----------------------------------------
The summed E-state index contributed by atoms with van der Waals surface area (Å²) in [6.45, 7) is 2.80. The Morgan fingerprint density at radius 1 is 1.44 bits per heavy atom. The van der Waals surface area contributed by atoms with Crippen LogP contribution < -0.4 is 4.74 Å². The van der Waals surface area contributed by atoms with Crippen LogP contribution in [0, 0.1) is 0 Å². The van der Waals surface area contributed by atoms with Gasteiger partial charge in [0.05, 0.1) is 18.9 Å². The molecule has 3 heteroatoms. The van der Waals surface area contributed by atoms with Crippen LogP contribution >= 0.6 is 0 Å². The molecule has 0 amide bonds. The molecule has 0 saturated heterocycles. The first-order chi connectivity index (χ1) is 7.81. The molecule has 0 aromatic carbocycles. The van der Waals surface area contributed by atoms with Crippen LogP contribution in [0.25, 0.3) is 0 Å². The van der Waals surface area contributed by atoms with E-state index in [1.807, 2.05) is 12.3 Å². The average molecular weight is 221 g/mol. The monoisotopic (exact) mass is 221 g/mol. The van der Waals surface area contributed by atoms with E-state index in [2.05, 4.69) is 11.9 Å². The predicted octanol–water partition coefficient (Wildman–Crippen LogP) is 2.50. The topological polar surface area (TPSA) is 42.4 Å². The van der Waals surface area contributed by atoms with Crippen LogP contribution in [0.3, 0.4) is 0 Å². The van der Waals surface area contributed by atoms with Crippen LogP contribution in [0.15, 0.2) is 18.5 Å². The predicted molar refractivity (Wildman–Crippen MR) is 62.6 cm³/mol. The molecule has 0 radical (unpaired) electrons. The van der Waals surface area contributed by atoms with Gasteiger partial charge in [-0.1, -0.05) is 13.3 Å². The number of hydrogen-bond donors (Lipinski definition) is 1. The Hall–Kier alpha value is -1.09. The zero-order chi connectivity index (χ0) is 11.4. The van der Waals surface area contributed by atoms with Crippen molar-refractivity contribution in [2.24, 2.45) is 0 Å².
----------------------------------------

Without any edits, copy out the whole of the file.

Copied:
The summed E-state index contributed by atoms with van der Waals surface area (Å²) in [6.45, 7) is 2.80. The Morgan fingerprint density at radius 1 is 1.44 bits per heavy atom. The van der Waals surface area contributed by atoms with Crippen LogP contribution < -0.4 is 4.74 Å². The van der Waals surface area contributed by atoms with Crippen LogP contribution in [0, 0.1) is 0 Å². The van der Waals surface area contributed by atoms with Gasteiger partial charge in [0.05, 0.1) is 18.9 Å². The molecule has 3 heteroatoms. The van der Waals surface area contributed by atoms with Crippen LogP contribution >= 0.6 is 0 Å². The molecule has 0 amide bonds. The molecule has 0 saturated heterocycles. The first-order chi connectivity index (χ1) is 7.81. The molecule has 0 aromatic carbocycles. The van der Waals surface area contributed by atoms with Crippen LogP contribution in [0.25, 0.3) is 0 Å². The van der Waals surface area contributed by atoms with E-state index in [1.807, 2.05) is 12.3 Å². The average molecular weight is 221 g/mol. The monoisotopic (exact) mass is 221 g/mol. The van der Waals surface area contributed by atoms with E-state index in [2.05, 4.69) is 11.9 Å². The predicted octanol–water partition coefficient (Wildman–Crippen LogP) is 2.50. The topological polar surface area (TPSA) is 42.4 Å². The van der Waals surface area contributed by atoms with Crippen LogP contribution in [0.3, 0.4) is 0 Å². The van der Waals surface area contributed by atoms with Crippen LogP contribution in [0.15, 0.2) is 18.5 Å². The predicted molar refractivity (Wildman–Crippen MR) is 62.6 cm³/mol. The molecule has 0 radical (unpaired) electrons. The van der Waals surface area contributed by atoms with Gasteiger partial charge in [-0.1, -0.05) is 13.3 Å². The number of hydrogen-bond donors (Lipinski definition) is 1. The Hall–Kier alpha value is -1.09. The zero-order chi connectivity index (χ0) is 11.4. The van der Waals surface area contributed by atoms with Crippen molar-refractivity contribution in [2.24, 2.45) is 0 Å².